Believe it or not, that's exactly what Catherine Greener suggests in her recent Sustainable Brands article in which she explores the connection between Total Quality Management (TQM) and Sustainability.
In the article, Greener examines the similarity between the progress of the Sustainability movement and the evolution of the Total Quality Movement. Both were not easily understood at the outset…both were centered around concepts that are hard to define… and as a result of customer demand, both eventually required compliance with standards (like ISO 9000) to “help mold the appropriate level of company response.”
Additionally, Greener points out that there are many sustainable products that easily meet the eight definitions of Quality outlined in David Garvin’s 1987 Harvard Business Review article (Performance, Features, Reliability, Conformance, Durability, Serviceability, Aesthetics and Perception.) Think LED light bulbs, hybrid vehicles, reusable shopping bags or refillable white board markers, just to name a few.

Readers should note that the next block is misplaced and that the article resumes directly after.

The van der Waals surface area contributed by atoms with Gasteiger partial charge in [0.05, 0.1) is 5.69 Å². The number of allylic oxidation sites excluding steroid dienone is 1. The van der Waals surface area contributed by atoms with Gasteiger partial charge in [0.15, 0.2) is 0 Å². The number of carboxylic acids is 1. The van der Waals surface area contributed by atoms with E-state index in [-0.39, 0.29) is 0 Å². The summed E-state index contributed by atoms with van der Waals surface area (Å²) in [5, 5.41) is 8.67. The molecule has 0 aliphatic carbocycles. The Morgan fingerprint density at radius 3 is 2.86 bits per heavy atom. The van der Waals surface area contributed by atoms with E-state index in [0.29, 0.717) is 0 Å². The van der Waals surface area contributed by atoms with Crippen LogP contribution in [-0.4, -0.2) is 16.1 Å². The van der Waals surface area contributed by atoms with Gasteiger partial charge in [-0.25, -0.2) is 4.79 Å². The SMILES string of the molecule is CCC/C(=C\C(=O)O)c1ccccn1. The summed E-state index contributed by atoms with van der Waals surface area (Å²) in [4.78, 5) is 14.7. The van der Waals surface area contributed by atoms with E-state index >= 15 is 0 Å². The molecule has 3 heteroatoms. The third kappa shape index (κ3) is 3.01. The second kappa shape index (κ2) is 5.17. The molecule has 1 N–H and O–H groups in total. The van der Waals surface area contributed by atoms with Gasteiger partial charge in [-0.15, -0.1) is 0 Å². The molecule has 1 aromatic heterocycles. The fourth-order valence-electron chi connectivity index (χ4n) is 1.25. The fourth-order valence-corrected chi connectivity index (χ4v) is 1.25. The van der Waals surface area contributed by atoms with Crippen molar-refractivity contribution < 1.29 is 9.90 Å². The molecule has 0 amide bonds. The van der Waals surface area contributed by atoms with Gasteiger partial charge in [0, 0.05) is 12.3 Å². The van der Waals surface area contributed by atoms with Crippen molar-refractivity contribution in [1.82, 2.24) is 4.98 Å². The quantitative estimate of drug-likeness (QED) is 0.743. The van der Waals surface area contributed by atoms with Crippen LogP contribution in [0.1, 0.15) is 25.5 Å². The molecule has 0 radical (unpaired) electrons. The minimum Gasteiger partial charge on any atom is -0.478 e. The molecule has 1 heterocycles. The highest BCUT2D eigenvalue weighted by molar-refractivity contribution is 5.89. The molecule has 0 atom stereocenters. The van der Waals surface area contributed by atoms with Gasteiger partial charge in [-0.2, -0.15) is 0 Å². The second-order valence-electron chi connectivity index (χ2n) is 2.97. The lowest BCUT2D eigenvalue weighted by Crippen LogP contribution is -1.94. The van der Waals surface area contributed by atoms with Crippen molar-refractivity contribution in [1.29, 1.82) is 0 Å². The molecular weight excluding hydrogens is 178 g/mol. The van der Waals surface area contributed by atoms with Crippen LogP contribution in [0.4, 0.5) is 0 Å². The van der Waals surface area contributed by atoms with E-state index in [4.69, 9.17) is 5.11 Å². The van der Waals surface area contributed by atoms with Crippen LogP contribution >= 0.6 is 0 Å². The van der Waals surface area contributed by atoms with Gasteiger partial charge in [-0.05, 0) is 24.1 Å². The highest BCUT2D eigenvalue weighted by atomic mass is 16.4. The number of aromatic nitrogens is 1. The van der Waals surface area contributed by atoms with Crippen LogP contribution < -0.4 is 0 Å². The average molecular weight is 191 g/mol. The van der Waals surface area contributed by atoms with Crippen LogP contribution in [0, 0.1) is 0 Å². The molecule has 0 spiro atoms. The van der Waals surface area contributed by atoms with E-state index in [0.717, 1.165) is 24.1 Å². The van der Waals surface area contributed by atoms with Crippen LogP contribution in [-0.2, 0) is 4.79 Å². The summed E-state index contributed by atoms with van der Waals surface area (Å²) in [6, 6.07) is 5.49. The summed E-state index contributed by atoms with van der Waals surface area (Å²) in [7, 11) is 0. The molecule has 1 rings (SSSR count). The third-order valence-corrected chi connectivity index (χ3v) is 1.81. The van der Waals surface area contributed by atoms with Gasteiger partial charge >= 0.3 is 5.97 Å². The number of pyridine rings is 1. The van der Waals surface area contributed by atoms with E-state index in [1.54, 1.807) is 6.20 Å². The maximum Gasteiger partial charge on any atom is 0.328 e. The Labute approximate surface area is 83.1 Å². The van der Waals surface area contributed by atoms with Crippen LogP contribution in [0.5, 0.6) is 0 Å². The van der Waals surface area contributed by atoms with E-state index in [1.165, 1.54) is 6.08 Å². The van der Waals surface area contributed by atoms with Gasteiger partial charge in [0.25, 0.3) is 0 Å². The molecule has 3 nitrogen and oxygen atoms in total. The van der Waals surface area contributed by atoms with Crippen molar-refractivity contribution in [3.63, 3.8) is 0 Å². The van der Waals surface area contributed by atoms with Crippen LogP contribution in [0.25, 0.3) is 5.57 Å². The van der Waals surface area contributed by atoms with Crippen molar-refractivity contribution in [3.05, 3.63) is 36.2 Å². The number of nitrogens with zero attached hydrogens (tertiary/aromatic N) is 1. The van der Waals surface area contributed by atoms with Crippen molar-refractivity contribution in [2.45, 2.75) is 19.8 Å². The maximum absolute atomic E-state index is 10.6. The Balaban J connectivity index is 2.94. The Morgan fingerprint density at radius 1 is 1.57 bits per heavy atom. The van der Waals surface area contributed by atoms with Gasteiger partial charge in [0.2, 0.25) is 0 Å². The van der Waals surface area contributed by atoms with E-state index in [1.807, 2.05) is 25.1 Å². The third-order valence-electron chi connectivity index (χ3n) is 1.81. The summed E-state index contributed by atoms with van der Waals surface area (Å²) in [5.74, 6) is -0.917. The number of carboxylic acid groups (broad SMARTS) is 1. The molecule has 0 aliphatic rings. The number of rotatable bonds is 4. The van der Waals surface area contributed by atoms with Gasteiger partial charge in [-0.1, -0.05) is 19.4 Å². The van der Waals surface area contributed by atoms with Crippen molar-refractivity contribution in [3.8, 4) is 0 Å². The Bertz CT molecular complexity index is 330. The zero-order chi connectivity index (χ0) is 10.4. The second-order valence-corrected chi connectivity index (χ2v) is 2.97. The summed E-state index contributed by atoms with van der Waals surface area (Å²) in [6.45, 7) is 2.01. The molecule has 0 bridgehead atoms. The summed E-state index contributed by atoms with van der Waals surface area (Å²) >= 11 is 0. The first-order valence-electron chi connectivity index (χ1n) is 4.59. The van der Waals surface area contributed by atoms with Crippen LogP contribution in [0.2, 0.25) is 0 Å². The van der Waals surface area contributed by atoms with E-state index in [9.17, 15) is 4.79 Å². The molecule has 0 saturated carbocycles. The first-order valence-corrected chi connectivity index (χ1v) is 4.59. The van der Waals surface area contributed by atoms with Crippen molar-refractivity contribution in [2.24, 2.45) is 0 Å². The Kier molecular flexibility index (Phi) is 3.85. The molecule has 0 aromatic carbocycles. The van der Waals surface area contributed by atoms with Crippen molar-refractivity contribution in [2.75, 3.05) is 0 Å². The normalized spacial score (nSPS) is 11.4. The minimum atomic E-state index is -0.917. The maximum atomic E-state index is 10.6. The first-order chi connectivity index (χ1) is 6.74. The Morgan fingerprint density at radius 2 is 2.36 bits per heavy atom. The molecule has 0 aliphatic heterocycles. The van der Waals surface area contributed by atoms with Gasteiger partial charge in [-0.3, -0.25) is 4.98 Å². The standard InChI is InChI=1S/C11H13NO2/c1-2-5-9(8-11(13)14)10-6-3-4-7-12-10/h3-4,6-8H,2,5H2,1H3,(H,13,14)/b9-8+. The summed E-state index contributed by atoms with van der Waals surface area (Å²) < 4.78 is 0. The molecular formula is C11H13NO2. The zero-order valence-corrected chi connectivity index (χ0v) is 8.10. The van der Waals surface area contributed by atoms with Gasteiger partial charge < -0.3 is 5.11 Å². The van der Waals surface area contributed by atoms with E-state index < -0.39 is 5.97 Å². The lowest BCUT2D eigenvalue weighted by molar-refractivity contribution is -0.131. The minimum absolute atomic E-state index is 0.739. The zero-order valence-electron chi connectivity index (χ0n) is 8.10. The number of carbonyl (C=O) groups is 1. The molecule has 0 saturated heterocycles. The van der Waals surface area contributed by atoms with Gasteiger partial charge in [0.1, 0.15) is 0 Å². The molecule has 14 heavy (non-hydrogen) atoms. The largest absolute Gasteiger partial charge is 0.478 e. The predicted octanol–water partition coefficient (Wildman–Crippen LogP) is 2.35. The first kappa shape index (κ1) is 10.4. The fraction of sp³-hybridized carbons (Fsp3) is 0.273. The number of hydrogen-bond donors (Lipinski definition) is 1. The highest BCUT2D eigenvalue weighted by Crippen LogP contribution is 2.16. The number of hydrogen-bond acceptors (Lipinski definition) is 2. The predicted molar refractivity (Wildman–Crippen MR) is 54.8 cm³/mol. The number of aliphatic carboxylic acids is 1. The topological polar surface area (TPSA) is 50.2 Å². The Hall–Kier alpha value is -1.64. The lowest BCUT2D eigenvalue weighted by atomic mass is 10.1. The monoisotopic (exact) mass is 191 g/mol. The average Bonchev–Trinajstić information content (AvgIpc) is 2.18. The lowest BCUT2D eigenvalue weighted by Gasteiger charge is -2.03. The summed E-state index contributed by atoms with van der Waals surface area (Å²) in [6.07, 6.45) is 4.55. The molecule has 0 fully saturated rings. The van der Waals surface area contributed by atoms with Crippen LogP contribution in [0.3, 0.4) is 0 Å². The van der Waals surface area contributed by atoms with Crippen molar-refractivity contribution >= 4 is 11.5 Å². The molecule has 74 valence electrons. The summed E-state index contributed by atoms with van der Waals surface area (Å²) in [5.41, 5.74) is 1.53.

Greener also explores a foundation of TQM called Zero-Defects (essentially striving to eliminate all the defects in a system) and begs the question, shouldn’t waste, in all its forms, be regarded as defects?
Or, put another way, “can a product that is un-sustainable be a quality product”?
In examining our projects here at TEQ, virtually all have a core sustainability focus. Take our development of TEQethylene™ – a monopolymer, 100% recyclable, medical packaging solution that utilizes a high-performance, proprietary blend of High Density Polyethylene (HDPE) in combination with a breathable HDPE thermoplastic lidding material (TYVEK® by DuPont™).
What about you? Do you agree or disagree with Greener's concept? Do you have examples of when sustainability and quality efforts are one in the same?